Occasionally, friends rave over a restaurant enough that Mr Minx and I have to try it. Over the years, I've learned that not all of my friends have good taste. One couple in particular loved Silver Spring Mining Company. I suppose lots of people like the place, as the restaurant has multiple locations. We, however, were not impressed. The food we ate was...edible...but not good enough for a return trip. I took umbrage to a mixed-protein creole masquerading as a jambalaya, and a "Reuben" sandwich that had rye bread and thousand island, but not corned beef, sauerkraut, or Swiss. Additionally, it contained a "razor-thin slice of nearly-white supermarket blandness that is a sin even during the Winter, but worthy of eternal damnation during tomato season." I stand by that opinion.

Some people think I'm a food snob, but that's not true at all. I just expect good-tasting food that is properly made and falls within standards that are acceptable to any local health department. My BFF's 50th birthday party was held at the Kentmorr, a seafood restaurant on the Eastern Shore. The only thing I remember about that meal is being served tepid crab soup, one of those half-and-half jobbies that was a mix of Maryland crab and cream of crab. Apparently, someone had accidentally turned off the burner under the pot of cream of crab, which remained on the stove long enough to get cold. Soup with cream and seafood in it. thanks. 

Occasionally an otherwise decent meal has dishes that fall short of expectations. And sometimes those dishes are pretty bad. But that makes them fun to write about.

Barcocina dip
"The Barcocina dip, listed on the menu as "an Oaxaca queso fundido" had a curious fluffy texture studded with odd rubbery and flavorless bits of chorizo, topped with a whole poached egg (not fried, as the menu indicated). While the yolk was runny, the white was very firm and required a knife to cut and distribute through the dip. The accompanying tortilla chips were weeny, as if made from taco-sized tortillas, and not big enough to scoop up a decent amount of dip."

While we adored Jesse Wong's Hong Kong, a restaurant on the lakefront in Columbia, we felt the opposite about his Hunt Valley restaurant. Jesse Wong's Kitchen served various Asian cuisines, including sushi, but wasn't particularly good at any of them. At least not the food we tried on our two visits. After our disastrous first meal, a lunch, I swore I'd never set foot in the place again. Then we received a gift card from my Dad's girlfriend, which made me eat my words. Sadly, they were tastier than the food at Jesse Wong's Kitchen. Turns out the gift card had no balance, and I had to pay for the crap we ate. I was pretty pleased when the restaurant closed, though I was sad that Hong Kong eventually shut down as well.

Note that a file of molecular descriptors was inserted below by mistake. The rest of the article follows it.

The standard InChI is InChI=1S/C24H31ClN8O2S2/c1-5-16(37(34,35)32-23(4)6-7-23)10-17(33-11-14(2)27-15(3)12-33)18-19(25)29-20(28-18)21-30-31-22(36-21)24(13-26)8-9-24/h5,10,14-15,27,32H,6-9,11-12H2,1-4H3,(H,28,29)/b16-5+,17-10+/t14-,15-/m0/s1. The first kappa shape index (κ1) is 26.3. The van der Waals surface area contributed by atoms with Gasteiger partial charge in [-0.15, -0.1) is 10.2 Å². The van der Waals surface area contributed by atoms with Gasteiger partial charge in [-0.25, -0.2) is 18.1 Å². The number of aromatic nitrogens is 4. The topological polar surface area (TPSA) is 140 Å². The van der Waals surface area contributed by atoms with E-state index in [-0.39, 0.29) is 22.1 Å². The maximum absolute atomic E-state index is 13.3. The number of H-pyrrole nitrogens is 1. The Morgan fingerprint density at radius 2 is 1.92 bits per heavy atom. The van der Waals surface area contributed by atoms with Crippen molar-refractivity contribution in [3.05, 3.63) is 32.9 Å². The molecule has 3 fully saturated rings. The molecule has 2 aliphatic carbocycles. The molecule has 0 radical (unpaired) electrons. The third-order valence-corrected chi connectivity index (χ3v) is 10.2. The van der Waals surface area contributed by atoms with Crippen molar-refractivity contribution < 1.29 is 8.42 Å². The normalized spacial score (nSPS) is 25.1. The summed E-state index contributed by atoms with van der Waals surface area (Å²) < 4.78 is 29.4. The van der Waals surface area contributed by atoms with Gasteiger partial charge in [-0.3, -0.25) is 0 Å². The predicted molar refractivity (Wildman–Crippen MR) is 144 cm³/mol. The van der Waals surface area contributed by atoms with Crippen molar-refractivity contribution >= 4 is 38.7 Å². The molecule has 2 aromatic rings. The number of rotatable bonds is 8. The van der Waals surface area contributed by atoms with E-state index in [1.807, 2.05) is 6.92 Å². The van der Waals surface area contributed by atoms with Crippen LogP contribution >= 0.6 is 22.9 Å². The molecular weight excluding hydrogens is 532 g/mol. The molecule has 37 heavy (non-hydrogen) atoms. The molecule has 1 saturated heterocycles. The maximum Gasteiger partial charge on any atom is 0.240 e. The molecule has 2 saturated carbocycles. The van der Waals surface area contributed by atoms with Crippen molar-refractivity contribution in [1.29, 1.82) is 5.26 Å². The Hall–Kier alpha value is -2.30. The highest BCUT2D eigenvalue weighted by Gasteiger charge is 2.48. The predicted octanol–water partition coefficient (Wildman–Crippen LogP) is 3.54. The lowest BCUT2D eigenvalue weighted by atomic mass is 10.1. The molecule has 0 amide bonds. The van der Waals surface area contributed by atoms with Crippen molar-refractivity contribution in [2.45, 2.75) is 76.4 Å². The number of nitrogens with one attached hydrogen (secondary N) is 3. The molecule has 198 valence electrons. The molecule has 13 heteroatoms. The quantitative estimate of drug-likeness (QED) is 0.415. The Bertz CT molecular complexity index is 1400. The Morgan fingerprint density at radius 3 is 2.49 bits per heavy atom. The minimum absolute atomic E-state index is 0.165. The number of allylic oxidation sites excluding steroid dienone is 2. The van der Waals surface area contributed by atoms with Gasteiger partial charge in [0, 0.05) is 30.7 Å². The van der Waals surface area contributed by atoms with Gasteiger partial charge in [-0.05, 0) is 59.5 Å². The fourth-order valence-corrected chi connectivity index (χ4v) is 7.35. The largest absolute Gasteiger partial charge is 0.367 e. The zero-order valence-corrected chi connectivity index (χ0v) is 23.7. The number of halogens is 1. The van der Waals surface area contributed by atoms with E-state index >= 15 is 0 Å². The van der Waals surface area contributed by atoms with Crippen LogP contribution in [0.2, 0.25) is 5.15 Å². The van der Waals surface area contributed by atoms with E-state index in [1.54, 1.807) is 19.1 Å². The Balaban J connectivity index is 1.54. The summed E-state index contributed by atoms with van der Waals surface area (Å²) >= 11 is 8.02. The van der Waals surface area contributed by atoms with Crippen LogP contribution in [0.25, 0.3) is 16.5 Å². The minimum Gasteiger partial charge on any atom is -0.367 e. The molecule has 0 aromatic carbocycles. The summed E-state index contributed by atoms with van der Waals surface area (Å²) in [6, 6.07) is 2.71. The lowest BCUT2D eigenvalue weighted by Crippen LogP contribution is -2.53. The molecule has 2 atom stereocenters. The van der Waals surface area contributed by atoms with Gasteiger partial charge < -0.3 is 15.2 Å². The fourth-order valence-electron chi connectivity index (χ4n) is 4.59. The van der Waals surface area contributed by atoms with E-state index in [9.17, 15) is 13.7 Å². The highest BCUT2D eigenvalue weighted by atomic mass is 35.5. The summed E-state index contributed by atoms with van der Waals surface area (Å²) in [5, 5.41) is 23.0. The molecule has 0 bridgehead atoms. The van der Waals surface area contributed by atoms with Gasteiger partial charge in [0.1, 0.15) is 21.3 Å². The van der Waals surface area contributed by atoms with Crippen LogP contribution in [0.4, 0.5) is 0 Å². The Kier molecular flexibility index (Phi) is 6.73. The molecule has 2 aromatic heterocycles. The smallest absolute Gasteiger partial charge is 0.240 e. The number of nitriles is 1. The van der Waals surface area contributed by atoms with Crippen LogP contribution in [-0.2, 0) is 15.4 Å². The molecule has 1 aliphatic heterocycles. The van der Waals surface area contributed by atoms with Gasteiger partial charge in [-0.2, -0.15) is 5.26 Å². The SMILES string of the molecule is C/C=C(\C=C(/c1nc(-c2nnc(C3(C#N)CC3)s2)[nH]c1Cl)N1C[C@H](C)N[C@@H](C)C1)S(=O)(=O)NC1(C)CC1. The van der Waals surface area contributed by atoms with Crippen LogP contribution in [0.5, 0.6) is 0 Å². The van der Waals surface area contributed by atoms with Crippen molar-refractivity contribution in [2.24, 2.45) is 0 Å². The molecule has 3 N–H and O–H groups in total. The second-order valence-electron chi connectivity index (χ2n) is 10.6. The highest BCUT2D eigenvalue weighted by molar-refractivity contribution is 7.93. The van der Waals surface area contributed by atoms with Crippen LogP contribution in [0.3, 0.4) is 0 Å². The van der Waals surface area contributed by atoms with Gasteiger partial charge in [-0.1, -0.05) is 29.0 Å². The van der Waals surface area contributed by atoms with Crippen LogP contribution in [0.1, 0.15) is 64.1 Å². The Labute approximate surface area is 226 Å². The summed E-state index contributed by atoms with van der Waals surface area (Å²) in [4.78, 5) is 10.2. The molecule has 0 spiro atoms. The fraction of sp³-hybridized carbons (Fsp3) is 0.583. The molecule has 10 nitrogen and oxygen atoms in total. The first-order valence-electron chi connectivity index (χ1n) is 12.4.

I'm sure I've written about several more poor restaurant experiences over the years, but I want to include just one more in this post. It's another Restaurant Week meal, this time at Oyster Bay Grille. The problem was not the meal itself (which was pretty good), but the way management handled a situation.  

"In a few moments, the man who had shucked the oysters came by, ostensibly to apologize. Now, let me give some pointers on apologies for restaurants. Restaurant Apologies 101, if you will. The very first thing to do is to say, 'I'm very sorry.' The next thing to do is to offer recompense. 'Let me take the oysters off the check,' or some such. And that's it. Then go away and let the diners finish their meal. Sticking around to make excuses like, 'they were hard to open,' and 'this is why we put oyster forks out' are not acceptable. (Especially when there was only one oyster fork present, and it was jammed into the rind of a lemon. Were we to wrestle it out and then share it?) You work at a damn oyster bar--learn how to shuck a fucking oyster. Bleeding customers are not happy customers, and Mr Minx spent the rest of the meal in a foul humor. Especially when another man, presumably an owner or manager who had been randomly wandering, came around to say he saw something going on at our table. He did not offer an apology or anything else; it seemed that he was there simply out of curiosity. When each of these men returned to our table yet again, individually, to ask 'you ok?' later on during the meal, it must have been the thought of liability niggling them. It just plain annoyed us." 

OBG's chef read my post and, in a comment, offered a free dinner. Because he knows how to treat guests properly. We declined, but I had enjoyed my rockfish entree enough to request the recipe for one of our books. 

Have you had any bad meals or bad service recently? I'd love to hear about leave a comment!

* Any products in this post that are mentioned by name may have been provided to Minxeats by the manufacturer. However, all opinions belong to Minxeats. Amazon links earn me $! Please buy!

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Wednesday, April 19, 2023

100 Best Restaurants in NY 2023

New York Times restaurant critic Pete Wells just dropped his ranked list of the 100 best restaurants in New York City. I was surprised to see that I've eaten in two of the Top Five, but only four overall: Le Bernardin (#3), Via Carota (#4), Empellon (#19), and Mercado Little Spain (#63). 

barely cooked scallop in brown butter dashi, at Le Bernardin